Looking around at the homeschool families you know in your co-op, support group, or church, you might observe that most consist of more than one child. In fact, a 2006 National Center for Education report found that families with three or more children make up 62% of the homeschool population. If you’re one of the few with an only child at home, you may be asking yourself the question, “Can I homeschool my only child?”
The emphatic answer is yes, you can. Only-child families reap the same benefits homeschooling provides to larger families. A friend who homeschooled her only son until the age of 10, when their family miraculously grew in size, reminded me that homeschooling, like anything else, is what you make it. If you sow good seed in your homeschool, you will reap an abundant harvest, regardless of the number of children in your home.
My husband and I set our hearts to homeschool our kids before we even had any. We’d been introduced to homeschooling just before our now 12-year-old was born. Our reasons for homeschooling mirrored those of most families: to educate the whole child, to keep her heart at home, to raise her with a strong Christian worldview. We paid little attention to her being an only child until I joined a homeschool support group and realized we were in the minority. Only two of the more than thirty families in my support group—including ourselves—were only-child families.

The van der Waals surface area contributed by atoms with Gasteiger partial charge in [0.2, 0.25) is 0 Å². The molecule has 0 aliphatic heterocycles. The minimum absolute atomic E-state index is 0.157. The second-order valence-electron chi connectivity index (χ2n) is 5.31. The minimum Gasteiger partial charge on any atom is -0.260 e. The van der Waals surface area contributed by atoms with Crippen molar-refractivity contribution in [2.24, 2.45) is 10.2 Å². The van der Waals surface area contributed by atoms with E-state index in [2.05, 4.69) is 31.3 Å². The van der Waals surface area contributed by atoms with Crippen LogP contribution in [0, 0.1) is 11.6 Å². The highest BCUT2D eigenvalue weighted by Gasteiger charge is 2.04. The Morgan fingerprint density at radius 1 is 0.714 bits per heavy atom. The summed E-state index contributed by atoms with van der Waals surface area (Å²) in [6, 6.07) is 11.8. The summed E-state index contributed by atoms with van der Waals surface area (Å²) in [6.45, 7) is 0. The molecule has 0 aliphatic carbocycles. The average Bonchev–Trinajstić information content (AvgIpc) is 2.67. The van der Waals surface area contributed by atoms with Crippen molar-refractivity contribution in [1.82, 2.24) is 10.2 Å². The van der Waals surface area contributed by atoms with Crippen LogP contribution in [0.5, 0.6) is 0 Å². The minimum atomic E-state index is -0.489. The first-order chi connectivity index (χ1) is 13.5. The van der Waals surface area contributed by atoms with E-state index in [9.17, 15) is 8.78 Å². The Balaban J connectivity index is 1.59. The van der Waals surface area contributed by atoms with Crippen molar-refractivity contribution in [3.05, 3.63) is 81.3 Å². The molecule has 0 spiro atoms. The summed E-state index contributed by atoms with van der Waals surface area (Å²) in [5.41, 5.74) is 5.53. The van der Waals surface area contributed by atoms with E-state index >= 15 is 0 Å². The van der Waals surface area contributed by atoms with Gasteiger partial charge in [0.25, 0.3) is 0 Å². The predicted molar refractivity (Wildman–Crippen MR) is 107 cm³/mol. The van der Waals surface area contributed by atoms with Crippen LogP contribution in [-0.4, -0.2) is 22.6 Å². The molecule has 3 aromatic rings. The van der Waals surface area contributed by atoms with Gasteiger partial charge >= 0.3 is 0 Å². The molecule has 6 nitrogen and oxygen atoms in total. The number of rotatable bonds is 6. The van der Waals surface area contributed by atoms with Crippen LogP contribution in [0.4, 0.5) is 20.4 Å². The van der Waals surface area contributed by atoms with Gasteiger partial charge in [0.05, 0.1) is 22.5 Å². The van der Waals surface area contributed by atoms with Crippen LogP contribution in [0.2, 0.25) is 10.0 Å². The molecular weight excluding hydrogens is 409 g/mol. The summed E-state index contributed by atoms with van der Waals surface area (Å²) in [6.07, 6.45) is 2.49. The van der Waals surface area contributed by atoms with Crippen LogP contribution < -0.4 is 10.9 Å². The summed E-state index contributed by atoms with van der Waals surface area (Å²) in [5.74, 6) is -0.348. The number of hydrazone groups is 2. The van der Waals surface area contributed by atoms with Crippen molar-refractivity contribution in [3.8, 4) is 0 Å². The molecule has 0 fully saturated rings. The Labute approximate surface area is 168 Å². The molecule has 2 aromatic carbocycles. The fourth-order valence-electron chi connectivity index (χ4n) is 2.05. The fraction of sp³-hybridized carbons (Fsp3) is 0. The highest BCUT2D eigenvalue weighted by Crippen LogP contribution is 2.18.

I didn’t panic. Our convictions hadn’t changed. We had a God-given vision for our family. I rejoiced in the benefits of only-child homeschooling I could see immediately: an abundance of one-on-one time, more freedom in choosing curriculum and activities, and more flexibility in our schedule than that already afforded by homeschooling.
But first, let’s consider some of the trials you might face as you endeavor to homeschool your only child. Homeschooling an only child does provide some unique challenges, but none of them are insurmountable.
Source: Crosswalk | Pamela Greer